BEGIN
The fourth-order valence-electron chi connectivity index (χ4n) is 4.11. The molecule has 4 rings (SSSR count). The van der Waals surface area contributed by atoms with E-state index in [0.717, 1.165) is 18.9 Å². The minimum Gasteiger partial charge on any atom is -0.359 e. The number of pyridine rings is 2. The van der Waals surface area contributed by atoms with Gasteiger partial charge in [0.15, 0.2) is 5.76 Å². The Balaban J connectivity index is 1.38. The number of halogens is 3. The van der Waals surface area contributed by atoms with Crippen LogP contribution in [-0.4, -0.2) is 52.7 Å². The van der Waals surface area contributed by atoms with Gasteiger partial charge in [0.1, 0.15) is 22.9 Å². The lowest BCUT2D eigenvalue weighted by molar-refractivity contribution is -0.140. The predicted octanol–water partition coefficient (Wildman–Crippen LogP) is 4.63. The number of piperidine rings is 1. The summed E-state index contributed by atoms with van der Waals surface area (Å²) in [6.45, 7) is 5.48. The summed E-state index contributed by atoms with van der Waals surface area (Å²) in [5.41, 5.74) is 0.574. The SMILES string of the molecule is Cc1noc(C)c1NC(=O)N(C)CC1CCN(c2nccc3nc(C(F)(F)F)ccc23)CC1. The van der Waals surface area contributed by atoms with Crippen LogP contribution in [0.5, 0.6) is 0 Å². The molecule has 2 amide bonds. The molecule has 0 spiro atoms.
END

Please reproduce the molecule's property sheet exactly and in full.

The fourth-order valence-electron chi connectivity index (χ4n) is 4.11. The molecule has 4 rings (SSSR count). The van der Waals surface area contributed by atoms with E-state index in [0.717, 1.165) is 18.9 Å². The minimum Gasteiger partial charge on any atom is -0.359 e. The number of pyridine rings is 2. The van der Waals surface area contributed by atoms with Gasteiger partial charge in [0.15, 0.2) is 5.76 Å². The Balaban J connectivity index is 1.38. The number of halogens is 3. The van der Waals surface area contributed by atoms with Crippen LogP contribution in [-0.4, -0.2) is 52.7 Å². The van der Waals surface area contributed by atoms with Gasteiger partial charge in [0.1, 0.15) is 22.9 Å². The lowest BCUT2D eigenvalue weighted by molar-refractivity contribution is -0.140. The predicted octanol–water partition coefficient (Wildman–Crippen LogP) is 4.63. The number of piperidine rings is 1. The summed E-state index contributed by atoms with van der Waals surface area (Å²) in [6.45, 7) is 5.48. The summed E-state index contributed by atoms with van der Waals surface area (Å²) in [5.41, 5.74) is 0.574. The SMILES string of the molecule is Cc1noc(C)c1NC(=O)N(C)CC1CCN(c2nccc3nc(C(F)(F)F)ccc23)CC1. The van der Waals surface area contributed by atoms with Crippen LogP contribution in [0.5, 0.6) is 0 Å². The molecule has 2 amide bonds. The molecule has 0 spiro atoms.